CHeRI - Cervidae Health Research Initiative

Introduction to CHeRI

Scientists at the University of Florida Cervidae Health Research Initiative, or CHeRI for short, are working together to tackle problems that affect cervids: members of the deer family like white-tailed deer and elk. This initiative seeks to promote interdisciplinary science, education and outreach that increase the health and production of captive cervids in a sustainable manner and promotes the health of native wildlife and the ecosystems in which they live.

Our stakeholders in the deer farm industry have identified hemorrhagic disease as the primary threat to economic success in Florida. Last year deer farmers lost >$32M due to a high prevalence of EHD. More information on hemorrhagic disease and the viruses that cause this disease in deer can be found on our Hemorrhagic Disease Diagnostics page. While reducing morbidity and mortality of captive deer from HD is our primary goal, we seek to maintain a diverse portfolio of projects to improve the health of cervids in Florida.

Gap Year Internship in Wildlife Disease Ecology and Diagnostics

The UF IFAS Cervidae Health Research Initiative is seeking applicants for a 16 month internship from May 2017 to August 2018. Interns will be trained to conduct field necropsies on farmed deer, handle diagnostic specimens, and learn basic diagnostic skills and procedures. The intern will train with a wildlife veterinarian, wildlife ecologist and veterinary scientist. Once the requisite skills have been acquired, the intern will travel to deer farms throughout Florida to conduct necropsies and collect specimens. We seek people capable of working independently and working cooperatively with deer farmers and landowners. This internship is ideal for prospective veterinary students and graduate students in wildlife or animal sciences who are taking a year off between their baccalaureate degree and graduate or professional school. Requirements: A current valid driverís license and an expected graduation date of May 2017. Occasional overnight travel may be required. To apply, please send a cover letter, curriculum vitae, and contact information for 3 references to Dr. Samantha Wisely at wiselylabuf@gmail.com. Applications due March 15th, 2017.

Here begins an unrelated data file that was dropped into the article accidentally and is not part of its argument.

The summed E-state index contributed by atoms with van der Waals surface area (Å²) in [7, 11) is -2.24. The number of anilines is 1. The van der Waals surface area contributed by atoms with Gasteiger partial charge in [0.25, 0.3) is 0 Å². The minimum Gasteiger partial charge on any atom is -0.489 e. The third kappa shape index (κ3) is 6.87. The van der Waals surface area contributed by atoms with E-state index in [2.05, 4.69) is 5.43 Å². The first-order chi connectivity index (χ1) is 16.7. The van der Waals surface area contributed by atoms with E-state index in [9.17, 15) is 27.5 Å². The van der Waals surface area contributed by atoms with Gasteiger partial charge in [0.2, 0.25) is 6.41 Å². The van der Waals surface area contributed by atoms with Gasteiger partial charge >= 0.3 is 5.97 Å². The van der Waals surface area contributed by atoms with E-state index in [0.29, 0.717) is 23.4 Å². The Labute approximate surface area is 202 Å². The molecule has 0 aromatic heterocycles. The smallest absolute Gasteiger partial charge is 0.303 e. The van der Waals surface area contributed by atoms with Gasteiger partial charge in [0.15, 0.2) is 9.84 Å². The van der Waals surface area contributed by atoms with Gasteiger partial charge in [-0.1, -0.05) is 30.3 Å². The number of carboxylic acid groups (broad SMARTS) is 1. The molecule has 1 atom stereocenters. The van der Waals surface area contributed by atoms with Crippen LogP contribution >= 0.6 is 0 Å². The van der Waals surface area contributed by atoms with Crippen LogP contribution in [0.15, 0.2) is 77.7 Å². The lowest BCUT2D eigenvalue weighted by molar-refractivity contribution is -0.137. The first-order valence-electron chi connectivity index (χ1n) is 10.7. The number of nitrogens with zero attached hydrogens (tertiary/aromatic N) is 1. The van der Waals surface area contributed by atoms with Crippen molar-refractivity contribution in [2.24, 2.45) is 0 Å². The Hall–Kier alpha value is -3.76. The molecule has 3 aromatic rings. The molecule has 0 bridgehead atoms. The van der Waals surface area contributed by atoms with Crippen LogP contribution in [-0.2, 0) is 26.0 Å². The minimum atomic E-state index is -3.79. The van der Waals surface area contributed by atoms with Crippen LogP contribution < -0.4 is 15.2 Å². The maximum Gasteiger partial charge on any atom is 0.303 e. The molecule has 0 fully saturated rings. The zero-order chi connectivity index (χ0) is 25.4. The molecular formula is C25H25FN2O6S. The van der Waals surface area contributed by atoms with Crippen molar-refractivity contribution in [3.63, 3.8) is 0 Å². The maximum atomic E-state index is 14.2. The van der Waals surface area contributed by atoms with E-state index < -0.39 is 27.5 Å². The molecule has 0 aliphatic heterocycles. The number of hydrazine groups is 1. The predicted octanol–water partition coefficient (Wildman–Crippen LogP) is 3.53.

1st Annual CHeRI Science Symposium

The 1st annual CHeRI Science Symposium will be held on March 28, 2017 in Gainesville, FL at the University of Florida's Emerging Pathogens Institute. Biologists, game managers, deer breeders and extension specialists will learn about the state of the science in deer disease and integrated pest management. Topics include: Deer health and diagnostics, Virus discovery and diagnostic capacity building, Community ecology of deer farms and implications for disease transmission, and Vector ecology and the science of integrated pest management.

A complete schedule of events and agenda can be found here.

You must register for this event through Eventbrite here. Tickets are $30 and include breakfast and lunch.

New Newsletter!

CHeRI Newsletter Vol. 2 Iss. 1 - January 2017 (pdf) - Find out more about CHeRI's results for the Newport vaccine trial and check out a new student spotlight.

CHeRI Strategic Plan

CHeRI Strategic Plan (pdf) - In order to guide our research and extension priorities for the next 5 years of CHeRI, we have established a Strategic Plan to provide a roadmap to our mission.

Newport Vaccine does not produce homologous antibodies against EHDV

Newport Vaccine Field Trial (pdf) - Many deer farmers in Florida use Newport Labís Cervid vaccine for protection against EHD virus and bluetongue virus (BTV). We tested their autogenous vaccine developed for non-adjacent herds and found that vaccinated animals produced no more of an antibody response than unvaccinated deer. These findings are one piece of the puzzle in finding a vaccine for EHD.